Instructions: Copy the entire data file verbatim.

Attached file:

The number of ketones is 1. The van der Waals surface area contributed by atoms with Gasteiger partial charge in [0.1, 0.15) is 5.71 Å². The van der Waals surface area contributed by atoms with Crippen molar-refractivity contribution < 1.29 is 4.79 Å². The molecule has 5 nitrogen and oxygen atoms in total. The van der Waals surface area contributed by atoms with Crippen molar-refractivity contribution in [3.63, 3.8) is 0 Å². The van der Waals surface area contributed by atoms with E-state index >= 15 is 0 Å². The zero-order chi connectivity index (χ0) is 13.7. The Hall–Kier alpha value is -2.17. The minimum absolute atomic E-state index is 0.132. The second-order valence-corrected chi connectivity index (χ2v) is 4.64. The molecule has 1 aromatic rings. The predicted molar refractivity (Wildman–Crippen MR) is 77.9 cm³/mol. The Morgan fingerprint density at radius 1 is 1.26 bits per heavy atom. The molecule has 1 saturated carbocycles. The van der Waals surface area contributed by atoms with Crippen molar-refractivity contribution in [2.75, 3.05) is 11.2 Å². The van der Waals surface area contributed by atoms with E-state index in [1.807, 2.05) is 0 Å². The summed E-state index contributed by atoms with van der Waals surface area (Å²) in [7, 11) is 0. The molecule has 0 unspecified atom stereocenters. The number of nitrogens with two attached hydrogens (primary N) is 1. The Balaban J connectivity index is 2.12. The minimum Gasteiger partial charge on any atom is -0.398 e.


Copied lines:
The number of ketones is 1. The van der Waals surface area contributed by atoms with Gasteiger partial charge in [0.1, 0.15) is 5.71 Å². The van der Waals surface area contributed by atoms with Crippen molar-refractivity contribution < 1.29 is 4.79 Å². The molecule has 5 nitrogen and oxygen atoms in total. The van der Waals surface area contributed by atoms with Crippen molar-refractivity contribution in [3.63, 3.8) is 0 Å². The van der Waals surface area contributed by atoms with E-state index >= 15 is 0 Å². The zero-order chi connectivity index (χ0) is 13.7. The Hall–Kier alpha value is -2.17. The minimum absolute atomic E-state index is 0.132. The second-order valence-corrected chi connectivity index (χ2v) is 4.64. The molecule has 1 aromatic rings. The predicted molar refractivity (Wildman–Crippen MR) is 77.9 cm³/mol. The Morgan fingerprint density at radius 1 is 1.26 bits per heavy atom. The molecule has 1 saturated carbocycles. The van der Waals surface area contributed by atoms with Crippen molar-refractivity contribution in [2.75, 3.05) is 11.2 Å². The van der Waals surface area contributed by atoms with E-state index in [1.807, 2.05) is 0 Å². The summed E-state index contributed by atoms with van der Waals surface area (Å²) in [7, 11) is 0. The molecule has 0 unspecified atom stereocenters. The number of nitrogens with two attached hydrogens (primary N) is 1. The Balaban J connectivity index is 2.12. The minimum Gasteiger partial charge on any atom is -0.398 e.